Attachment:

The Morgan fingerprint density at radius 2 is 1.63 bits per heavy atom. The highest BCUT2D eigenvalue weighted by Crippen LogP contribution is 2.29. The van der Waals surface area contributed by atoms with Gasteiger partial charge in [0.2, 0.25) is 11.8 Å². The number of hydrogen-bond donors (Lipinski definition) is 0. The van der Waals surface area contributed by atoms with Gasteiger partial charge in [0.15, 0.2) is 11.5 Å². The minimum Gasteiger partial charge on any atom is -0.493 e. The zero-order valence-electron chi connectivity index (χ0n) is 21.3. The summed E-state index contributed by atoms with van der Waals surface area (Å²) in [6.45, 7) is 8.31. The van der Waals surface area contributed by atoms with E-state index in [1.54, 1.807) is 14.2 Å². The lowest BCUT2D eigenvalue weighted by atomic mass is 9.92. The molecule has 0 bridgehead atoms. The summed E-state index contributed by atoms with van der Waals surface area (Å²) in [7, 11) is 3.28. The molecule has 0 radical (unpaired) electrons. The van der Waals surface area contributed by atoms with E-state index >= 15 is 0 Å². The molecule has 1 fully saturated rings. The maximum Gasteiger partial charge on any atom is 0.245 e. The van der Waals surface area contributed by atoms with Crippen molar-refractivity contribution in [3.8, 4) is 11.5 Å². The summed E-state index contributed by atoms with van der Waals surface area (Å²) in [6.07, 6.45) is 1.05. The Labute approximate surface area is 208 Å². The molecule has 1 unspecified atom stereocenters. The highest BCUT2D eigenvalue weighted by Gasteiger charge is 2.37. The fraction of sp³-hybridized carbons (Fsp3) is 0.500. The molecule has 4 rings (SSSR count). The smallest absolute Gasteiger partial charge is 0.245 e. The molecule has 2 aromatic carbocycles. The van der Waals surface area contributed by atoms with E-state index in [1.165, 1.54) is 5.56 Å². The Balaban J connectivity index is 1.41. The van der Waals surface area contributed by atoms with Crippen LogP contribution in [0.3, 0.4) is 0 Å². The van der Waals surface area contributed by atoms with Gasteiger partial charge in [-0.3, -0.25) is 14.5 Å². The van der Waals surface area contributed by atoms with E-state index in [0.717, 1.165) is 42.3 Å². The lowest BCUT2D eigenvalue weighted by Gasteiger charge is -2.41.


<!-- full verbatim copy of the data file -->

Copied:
The Morgan fingerprint density at radius 2 is 1.63 bits per heavy atom. The highest BCUT2D eigenvalue weighted by Crippen LogP contribution is 2.29. The van der Waals surface area contributed by atoms with Gasteiger partial charge in [0.2, 0.25) is 11.8 Å². The number of hydrogen-bond donors (Lipinski definition) is 0. The van der Waals surface area contributed by atoms with Gasteiger partial charge in [0.15, 0.2) is 11.5 Å². The minimum Gasteiger partial charge on any atom is -0.493 e. The zero-order valence-electron chi connectivity index (χ0n) is 21.3. The summed E-state index contributed by atoms with van der Waals surface area (Å²) in [6.45, 7) is 8.31. The van der Waals surface area contributed by atoms with E-state index in [1.54, 1.807) is 14.2 Å². The lowest BCUT2D eigenvalue weighted by atomic mass is 9.92. The molecule has 0 bridgehead atoms. The summed E-state index contributed by atoms with van der Waals surface area (Å²) in [7, 11) is 3.28. The molecule has 0 radical (unpaired) electrons. The van der Waals surface area contributed by atoms with E-state index >= 15 is 0 Å². The molecule has 1 fully saturated rings. The maximum Gasteiger partial charge on any atom is 0.245 e. The van der Waals surface area contributed by atoms with Crippen molar-refractivity contribution in [3.8, 4) is 11.5 Å². The summed E-state index contributed by atoms with van der Waals surface area (Å²) in [6.07, 6.45) is 1.05. The Labute approximate surface area is 208 Å². The molecule has 1 unspecified atom stereocenters. The highest BCUT2D eigenvalue weighted by Gasteiger charge is 2.37. The fraction of sp³-hybridized carbons (Fsp3) is 0.500. The molecule has 4 rings (SSSR count). The smallest absolute Gasteiger partial charge is 0.245 e. The molecule has 2 aromatic carbocycles. The van der Waals surface area contributed by atoms with E-state index in [1.165, 1.54) is 5.56 Å². The Balaban J connectivity index is 1.41. The van der Waals surface area contributed by atoms with Crippen LogP contribution in [0.3, 0.4) is 0 Å². The van der Waals surface area contributed by atoms with Gasteiger partial charge in [-0.3, -0.25) is 14.5 Å². The van der Waals surface area contributed by atoms with E-state index in [0.717, 1.165) is 42.3 Å². The lowest BCUT2D eigenvalue weighted by Gasteiger charge is -2.41.